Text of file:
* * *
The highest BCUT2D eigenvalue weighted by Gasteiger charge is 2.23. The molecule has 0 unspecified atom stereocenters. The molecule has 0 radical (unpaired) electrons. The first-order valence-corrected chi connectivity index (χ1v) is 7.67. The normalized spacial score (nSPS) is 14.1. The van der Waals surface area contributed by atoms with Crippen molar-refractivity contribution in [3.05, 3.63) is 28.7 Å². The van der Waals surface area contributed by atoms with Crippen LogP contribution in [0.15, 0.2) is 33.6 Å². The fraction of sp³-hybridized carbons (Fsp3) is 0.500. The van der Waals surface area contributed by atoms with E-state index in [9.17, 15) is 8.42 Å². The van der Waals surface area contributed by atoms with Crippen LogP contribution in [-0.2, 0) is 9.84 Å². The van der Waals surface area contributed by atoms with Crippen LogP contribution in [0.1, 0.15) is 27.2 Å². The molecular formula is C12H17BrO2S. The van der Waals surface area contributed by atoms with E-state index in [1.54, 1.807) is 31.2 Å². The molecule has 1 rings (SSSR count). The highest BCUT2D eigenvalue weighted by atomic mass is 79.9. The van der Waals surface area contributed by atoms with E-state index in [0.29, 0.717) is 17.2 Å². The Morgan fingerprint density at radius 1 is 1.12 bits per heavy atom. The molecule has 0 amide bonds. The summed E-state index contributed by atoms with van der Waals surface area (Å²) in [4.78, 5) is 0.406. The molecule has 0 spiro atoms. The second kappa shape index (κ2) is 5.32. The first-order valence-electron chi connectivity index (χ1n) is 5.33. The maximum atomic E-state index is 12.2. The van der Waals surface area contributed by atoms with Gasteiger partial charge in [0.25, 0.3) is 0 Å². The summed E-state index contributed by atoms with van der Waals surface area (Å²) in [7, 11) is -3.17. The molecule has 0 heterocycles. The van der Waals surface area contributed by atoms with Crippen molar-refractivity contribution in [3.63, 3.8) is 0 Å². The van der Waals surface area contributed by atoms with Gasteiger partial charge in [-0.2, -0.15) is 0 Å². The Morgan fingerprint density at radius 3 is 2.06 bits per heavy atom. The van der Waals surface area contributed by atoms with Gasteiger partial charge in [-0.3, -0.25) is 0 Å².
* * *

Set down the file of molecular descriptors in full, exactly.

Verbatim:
The highest BCUT2D eigenvalue weighted by Gasteiger charge is 2.23. The molecule has 0 unspecified atom stereocenters. The molecule has 0 radical (unpaired) electrons. The first-order valence-corrected chi connectivity index (χ1v) is 7.67. The normalized spacial score (nSPS) is 14.1. The van der Waals surface area contributed by atoms with Crippen molar-refractivity contribution in [3.05, 3.63) is 28.7 Å². The van der Waals surface area contributed by atoms with Crippen LogP contribution in [0.15, 0.2) is 33.6 Å². The fraction of sp³-hybridized carbons (Fsp3) is 0.500. The van der Waals surface area contributed by atoms with E-state index in [9.17, 15) is 8.42 Å². The van der Waals surface area contributed by atoms with Crippen LogP contribution in [-0.2, 0) is 9.84 Å². The van der Waals surface area contributed by atoms with Crippen LogP contribution in [0.1, 0.15) is 27.2 Å². The molecular formula is C12H17BrO2S. The van der Waals surface area contributed by atoms with E-state index in [1.54, 1.807) is 31.2 Å². The molecule has 1 rings (SSSR count). The highest BCUT2D eigenvalue weighted by atomic mass is 79.9. The van der Waals surface area contributed by atoms with E-state index in [0.29, 0.717) is 17.2 Å². The Morgan fingerprint density at radius 1 is 1.12 bits per heavy atom. The molecule has 0 amide bonds. The summed E-state index contributed by atoms with van der Waals surface area (Å²) in [4.78, 5) is 0.406. The molecule has 0 spiro atoms. The second kappa shape index (κ2) is 5.32. The first-order valence-electron chi connectivity index (χ1n) is 5.33. The maximum atomic E-state index is 12.2. The van der Waals surface area contributed by atoms with Gasteiger partial charge in [0.25, 0.3) is 0 Å². The summed E-state index contributed by atoms with van der Waals surface area (Å²) in [7, 11) is -3.17. The molecule has 0 heterocycles. The van der Waals surface area contributed by atoms with Crippen molar-refractivity contribution in [3.63, 3.8) is 0 Å². The van der Waals surface area contributed by atoms with Gasteiger partial charge in [-0.2, -0.15) is 0 Å². The Morgan fingerprint density at radius 3 is 2.06 bits per heavy atom. The van der Waals surface area contributed by atoms with Gasteiger partial charge in [-0.3, -0.25) is 0 Å².